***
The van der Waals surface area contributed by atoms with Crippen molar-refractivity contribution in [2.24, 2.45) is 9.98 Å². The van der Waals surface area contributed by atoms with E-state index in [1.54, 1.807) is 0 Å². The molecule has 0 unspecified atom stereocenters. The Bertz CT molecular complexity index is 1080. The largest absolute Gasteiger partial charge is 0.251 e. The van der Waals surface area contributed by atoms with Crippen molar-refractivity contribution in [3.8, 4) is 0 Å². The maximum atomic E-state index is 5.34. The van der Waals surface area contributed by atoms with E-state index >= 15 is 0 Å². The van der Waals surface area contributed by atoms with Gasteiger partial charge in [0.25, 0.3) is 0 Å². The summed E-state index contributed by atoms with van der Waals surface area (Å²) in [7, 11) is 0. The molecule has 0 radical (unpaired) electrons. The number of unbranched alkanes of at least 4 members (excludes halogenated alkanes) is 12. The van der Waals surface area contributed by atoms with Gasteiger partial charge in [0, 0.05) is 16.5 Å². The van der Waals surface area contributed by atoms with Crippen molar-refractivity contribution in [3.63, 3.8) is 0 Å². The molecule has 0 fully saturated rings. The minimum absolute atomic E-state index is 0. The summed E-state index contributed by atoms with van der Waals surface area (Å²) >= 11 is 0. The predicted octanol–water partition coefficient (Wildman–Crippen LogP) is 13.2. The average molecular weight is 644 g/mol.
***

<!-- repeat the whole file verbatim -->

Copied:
The van der Waals surface area contributed by atoms with Crippen molar-refractivity contribution in [2.24, 2.45) is 9.98 Å². The van der Waals surface area contributed by atoms with E-state index in [1.54, 1.807) is 0 Å². The molecule has 0 unspecified atom stereocenters. The Bertz CT molecular complexity index is 1080. The largest absolute Gasteiger partial charge is 0.251 e. The van der Waals surface area contributed by atoms with Crippen molar-refractivity contribution in [3.8, 4) is 0 Å². The maximum atomic E-state index is 5.34. The van der Waals surface area contributed by atoms with E-state index >= 15 is 0 Å². The van der Waals surface area contributed by atoms with Gasteiger partial charge in [0.25, 0.3) is 0 Å². The summed E-state index contributed by atoms with van der Waals surface area (Å²) in [7, 11) is 0. The molecule has 0 radical (unpaired) electrons. The number of unbranched alkanes of at least 4 members (excludes halogenated alkanes) is 12. The van der Waals surface area contributed by atoms with Gasteiger partial charge in [0, 0.05) is 16.5 Å². The van der Waals surface area contributed by atoms with Crippen molar-refractivity contribution in [3.63, 3.8) is 0 Å². The molecule has 0 fully saturated rings. The minimum absolute atomic E-state index is 0. The summed E-state index contributed by atoms with van der Waals surface area (Å²) >= 11 is 0. The predicted octanol–water partition coefficient (Wildman–Crippen LogP) is 13.2. The average molecular weight is 644 g/mol.